Institut für Christkatholische Theologie


Prof. Dr. Dr. Douglas Pratt

Adjunct research Professor und Professor an der Universität Waikato

Institut für Christkatholische Theologie

+41 31 631 82 40
Universität Bern
Institut für Christkatholische Theologie
Länggassstrasse 51
CH-3012 Bern
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Professor Pratt studied philosophy and theology in New Zealand and gained his PhD in Divinity from the University of St Andrews, Scotland (1984) and a Doctor of Theology from the Melbourne College of Divinity, Australia (2009).

Professor Pratt is an Anglican priest and Canon Theologian emeritus in New Zealand and is also licensed to the Archdeacon of Switzerland within the Church of England Diocese of Europe.

He is a member of the Anglican-Roman Catholic Commission in New Zealand, and a member of the Plenary Faith and Order Commission of the World Council of Churches.

Professor Pratt has held Visiting and Honorary positions at the Universities of Heidelberg, Oxford and Birmingham (UK). He has twice been awarded a DAAD scholarship and has been a Fulbright scholar at Georgetown University, Washington DC. In spring 2011 he was Visiting Professor, and since autumn 2011 he is Adjunct Professor at the Dept. for Old Catholic Theology at the University of Bern. He is an Adjunct Associate Professor in the School of Political and Social Inquiry at Monash University, Australia, and an Associate of the Centre for the Study of Religion and Politics at the University of St Andrews, Scotland. Professor Pratt is also the New Zealand Associate to the Australian-based UNESCO Chair in Interreligious and Intercultural Relations – Asia Pacific. He has served as President of both the New Zealand and the Australian Associations for the Study of Religion.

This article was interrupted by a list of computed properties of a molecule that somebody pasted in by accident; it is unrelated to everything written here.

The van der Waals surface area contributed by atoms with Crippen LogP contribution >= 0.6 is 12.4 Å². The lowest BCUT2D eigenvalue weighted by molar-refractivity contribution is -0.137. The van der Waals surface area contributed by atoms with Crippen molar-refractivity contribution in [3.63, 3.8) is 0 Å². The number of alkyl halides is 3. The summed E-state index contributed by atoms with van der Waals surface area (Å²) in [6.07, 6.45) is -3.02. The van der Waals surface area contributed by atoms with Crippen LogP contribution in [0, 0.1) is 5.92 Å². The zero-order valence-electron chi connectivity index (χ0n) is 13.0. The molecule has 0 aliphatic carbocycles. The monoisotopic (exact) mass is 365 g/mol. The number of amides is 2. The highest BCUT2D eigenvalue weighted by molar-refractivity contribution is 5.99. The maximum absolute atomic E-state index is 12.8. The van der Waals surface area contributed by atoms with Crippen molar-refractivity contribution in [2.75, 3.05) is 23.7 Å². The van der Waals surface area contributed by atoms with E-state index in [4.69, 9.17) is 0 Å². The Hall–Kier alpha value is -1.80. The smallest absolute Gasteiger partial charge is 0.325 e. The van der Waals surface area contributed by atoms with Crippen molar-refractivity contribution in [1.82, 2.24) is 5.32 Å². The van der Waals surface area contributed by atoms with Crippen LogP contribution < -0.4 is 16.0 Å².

• General: Phenomenology of religion, Christian thought and history, Islam and Christian-Muslim relations, interreligious dialogue, religious pluralism, fundamentalism and extremism.
  • Als Adjunct Professor: Theologie und Interreligiöse Studien: The purpose of being an Adjunct Professor (Assoziierter Forscher) at the University of Bern is to support, promote, and contribute to the international and research profile of the relevant Department and Faculty. At present this is focussed on publication work arising out of a series of conferences organised by the Dept. for Old Catholic Theology. The first publication, in a new series in oecumenical and interreligious studies to be published as special issues of the Internationale Kirchliche Zeitschrift (IKZ), is in preparation.
  • Swiss Shock: Minaret Rejection, European Values, and the Challenge of Tolerant neutrality, in: Politics, Religion & Ideology Vol. 14/2 (July 2013): 193-207.
  • The Persistence and Problem of Religion: Modernity, Continuity and Diversity, in: Australian Religion Studies Review, Vol. 25.3 (2012), pp. 273-292.
  • World Council of Churches, in: Wiley-Blackwell Encyclopedia of Globalization, Oxford: Blackwell Publishing. (First published online 29 February 2012; DOI: 10.10002/9780470670590.wbeog821)